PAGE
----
RIO DE JANEIRO (AP) – Brazilian President Jair Bolsonaro released a defense of his administration to the United Nations General Assembly on Tuesday, dismissing criticism of his handling of the pandemic and touting recent data indicating less Amazon deforestation.

His presence at the General Assembly itself was a sort of provocation, as he flouted the obligation for all participants to be vaccinated against COVID-19. Infected with the virus last year, he has said several times over the past week that he is still unvaccinated and that getting the vaccine is a personal medical decision.

“By November, anyone who chooses to be vaccinated in Brazil will be covered,” Bolsonaro said in his speech. “We support vaccination. However, our government has opposed vaccination passports or any requirement to get vaccinated.”

He also dubbed “early treatment” drugs such as hydroxychloroquine, not to name the drug. The antimalarial offered an initial promise, but scientists categorically dismissed it as ineffective against COVID-19. Hydroxychloroquine was at the heart of the chaos of the pandemic response in Brazil, chaired by four different health ministers, two of whom opposed Bolsonaro’s insistence on recommending it.

“We don’t understand why many countries, as well as much of the media, have taken a stand against early treatment. History and science will hold them all responsible, ”added Bolsonaro. He also praised the government’s generous COVID-19 social protection program that provided monthly payments to the poor in Brazil. Its withdrawal, however, has fueled poverty.

The right-wing leader grapples with Brazil as his approval ratings continue to fall, largely because the country has recorded the second-highest death toll from COVID-19 in the world, with more than 590,000 dead . This is the equivalent of the eighth largest in the world per capita. And Bolsonaro is more isolated than ever at the international level following the electoral defeat of his ally, former US President Donald Trump.

While he seeks to rehabilitate his image abroad, his detractors had warned that he was taking a fallacious turn. It started at the White House-led climate summit in April, when it pushed the carbon neutral calendar forward a decade and pledged to stop illegal deforestation in the Amazon by 2030 in the blink of an eye. eye to US President Joe Biden, who called Brazil’s environmental trail. record on the election campaign last year.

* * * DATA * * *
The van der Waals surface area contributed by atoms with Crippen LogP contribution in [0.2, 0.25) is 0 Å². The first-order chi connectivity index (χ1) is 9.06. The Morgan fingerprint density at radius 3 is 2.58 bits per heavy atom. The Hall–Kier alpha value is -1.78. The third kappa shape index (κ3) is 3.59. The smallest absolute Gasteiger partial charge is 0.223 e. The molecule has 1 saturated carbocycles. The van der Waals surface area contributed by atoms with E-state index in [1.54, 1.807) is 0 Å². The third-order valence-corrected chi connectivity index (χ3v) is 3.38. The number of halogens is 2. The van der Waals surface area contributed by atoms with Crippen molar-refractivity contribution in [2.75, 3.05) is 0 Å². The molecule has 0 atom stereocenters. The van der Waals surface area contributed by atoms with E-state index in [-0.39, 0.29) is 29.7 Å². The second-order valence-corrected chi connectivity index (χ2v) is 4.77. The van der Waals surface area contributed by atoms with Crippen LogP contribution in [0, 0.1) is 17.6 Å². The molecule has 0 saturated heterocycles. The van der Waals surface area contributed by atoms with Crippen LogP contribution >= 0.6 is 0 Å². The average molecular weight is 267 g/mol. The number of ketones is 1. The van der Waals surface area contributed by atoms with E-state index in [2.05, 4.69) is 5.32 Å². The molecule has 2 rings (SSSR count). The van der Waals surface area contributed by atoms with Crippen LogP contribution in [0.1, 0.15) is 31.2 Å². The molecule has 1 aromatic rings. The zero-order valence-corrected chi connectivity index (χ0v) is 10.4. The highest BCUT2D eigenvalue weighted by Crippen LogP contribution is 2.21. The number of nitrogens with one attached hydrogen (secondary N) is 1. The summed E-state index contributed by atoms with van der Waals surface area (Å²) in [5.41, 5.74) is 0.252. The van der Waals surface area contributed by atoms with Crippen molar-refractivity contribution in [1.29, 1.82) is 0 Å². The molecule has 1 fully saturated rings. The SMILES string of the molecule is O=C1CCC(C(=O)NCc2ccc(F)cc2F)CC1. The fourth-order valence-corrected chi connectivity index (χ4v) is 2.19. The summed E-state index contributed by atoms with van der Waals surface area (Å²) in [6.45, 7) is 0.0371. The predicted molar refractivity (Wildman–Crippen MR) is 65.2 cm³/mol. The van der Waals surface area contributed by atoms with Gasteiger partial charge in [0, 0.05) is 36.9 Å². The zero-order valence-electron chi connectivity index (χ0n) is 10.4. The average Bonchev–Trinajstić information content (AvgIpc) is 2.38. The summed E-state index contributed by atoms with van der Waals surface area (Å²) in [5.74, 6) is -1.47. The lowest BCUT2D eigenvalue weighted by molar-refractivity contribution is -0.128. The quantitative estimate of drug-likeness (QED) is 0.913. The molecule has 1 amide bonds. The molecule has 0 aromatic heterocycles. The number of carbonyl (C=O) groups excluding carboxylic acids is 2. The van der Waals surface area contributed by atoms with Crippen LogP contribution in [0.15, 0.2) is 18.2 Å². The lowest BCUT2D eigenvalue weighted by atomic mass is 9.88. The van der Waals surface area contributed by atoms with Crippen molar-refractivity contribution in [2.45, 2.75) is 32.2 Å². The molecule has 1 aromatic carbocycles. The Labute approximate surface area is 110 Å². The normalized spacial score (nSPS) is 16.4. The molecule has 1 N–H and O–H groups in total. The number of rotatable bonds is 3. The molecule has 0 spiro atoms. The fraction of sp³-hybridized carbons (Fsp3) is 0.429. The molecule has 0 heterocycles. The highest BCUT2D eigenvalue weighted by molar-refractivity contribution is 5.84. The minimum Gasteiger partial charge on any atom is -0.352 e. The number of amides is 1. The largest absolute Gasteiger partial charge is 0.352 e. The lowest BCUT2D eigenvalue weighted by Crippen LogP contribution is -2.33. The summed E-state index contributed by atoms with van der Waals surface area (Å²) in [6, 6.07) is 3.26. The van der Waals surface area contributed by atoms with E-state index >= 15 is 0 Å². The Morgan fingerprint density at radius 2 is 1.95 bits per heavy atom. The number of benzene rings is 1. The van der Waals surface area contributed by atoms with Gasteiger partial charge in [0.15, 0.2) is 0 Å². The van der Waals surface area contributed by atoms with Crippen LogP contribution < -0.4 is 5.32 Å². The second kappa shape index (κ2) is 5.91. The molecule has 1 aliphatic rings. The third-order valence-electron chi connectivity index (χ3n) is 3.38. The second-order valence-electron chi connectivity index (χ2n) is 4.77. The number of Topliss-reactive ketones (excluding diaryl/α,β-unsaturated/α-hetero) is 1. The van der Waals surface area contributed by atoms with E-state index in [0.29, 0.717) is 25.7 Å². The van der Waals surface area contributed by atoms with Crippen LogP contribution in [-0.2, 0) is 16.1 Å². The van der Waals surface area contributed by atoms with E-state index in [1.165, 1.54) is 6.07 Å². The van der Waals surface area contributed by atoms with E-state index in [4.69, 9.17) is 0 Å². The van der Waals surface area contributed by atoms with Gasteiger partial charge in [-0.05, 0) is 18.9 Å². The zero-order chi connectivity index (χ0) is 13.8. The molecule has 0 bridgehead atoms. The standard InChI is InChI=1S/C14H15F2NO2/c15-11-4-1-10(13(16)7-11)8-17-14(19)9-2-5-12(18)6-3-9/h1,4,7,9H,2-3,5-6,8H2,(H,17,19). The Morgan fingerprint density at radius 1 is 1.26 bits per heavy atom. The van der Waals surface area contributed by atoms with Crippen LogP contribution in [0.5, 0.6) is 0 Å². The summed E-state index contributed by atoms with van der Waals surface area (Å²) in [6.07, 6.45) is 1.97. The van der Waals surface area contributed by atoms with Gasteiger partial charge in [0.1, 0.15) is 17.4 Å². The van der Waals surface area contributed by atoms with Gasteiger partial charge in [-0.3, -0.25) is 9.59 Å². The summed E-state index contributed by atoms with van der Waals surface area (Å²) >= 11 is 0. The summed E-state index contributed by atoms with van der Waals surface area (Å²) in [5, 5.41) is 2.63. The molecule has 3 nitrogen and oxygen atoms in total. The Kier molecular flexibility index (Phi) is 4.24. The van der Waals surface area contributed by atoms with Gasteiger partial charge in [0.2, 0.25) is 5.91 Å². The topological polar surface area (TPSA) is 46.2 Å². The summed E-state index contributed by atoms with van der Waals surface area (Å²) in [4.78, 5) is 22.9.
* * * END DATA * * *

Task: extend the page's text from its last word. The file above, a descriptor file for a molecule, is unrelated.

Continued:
Instead, Bolsonaro adopted a defiant tone on Tuesday, hitting talking points similar to those directed at his base, observed Thomas Traumann, political analyst.

“He could have made this speech anywhere in Brazil and not spend the money to go to New York,” Traumann said.

In his first General Assembly appearance in 2019, he spoke out against socialism and what he called media sensationalism regarding the destruction of Amazon. Last year, in a pre-recorded video, he said Brazil was the victim of environmental defamation and highlighted the economic damage caused by recommendations to stay at home in the event of a pandemic.

On Tuesday, he claimed Brazil was on the brink of socialism ahead of his election, said governors and mayors were to blame for the isolation measures that have cost workers’ incomes, and called on the assembled diplomats to look at the – beyond media reports on Brazil. He announced progress in the development of railways and sanitation, as well as recent indications of reduced Amazon deforestation.

The Brazilian president refrained from saying that indigenous peoples control too much land given their sparse population, as he has done several times in the past, but said they increasingly want to use their land. vast territories for agriculture and other activities. He pledged to promote the development of the Amazon during the election campaign and, after his election, the environmental regulator failed and deforestation increased.

Biden’s special climate envoy John Kerry has made it clear that the administration wants to see concrete results in reversing such devastation. Recent preliminary data points in the right direction, showing that Amazon deforestation in June was roughly stable year over year, and fell in July and August compared to the same two months of 2020.

Bolsonaro said the results stemmed from his administration’s redoubled efforts. Environmentalists say it is too early to know if this represents a trend and point out that deforestation levels remain high.

Before Bolsonaro took office, the Brazilian Amazon had not recorded a single year with more than 10,000 square kilometers (3,861 square miles) of deforestation in more than a decade. It has exceeded that level in each of Bolsonaro’s first two years, and final data for the baseline period between August 2020 and July 2021 could confirm a third year.

While Bolsonaro’s new environmental commitments and preliminary progress mean Brazil can avoid consumer boycotts, sanctions and general ostracism, there remains skepticism about his commitment, said Brian Winter, vice president of policy. at the Americas Society / Council of the Americas.

“Everyone is aware of the possibility that this is just a cynical attempt to buy time on the part of the Bolsonaro administration, making promises for 2030 and beyond knowing that they will not be not here to live with the consequences, ”Winter said.


Biller is AP’s Brazilian news director. Follow him on Twitter at

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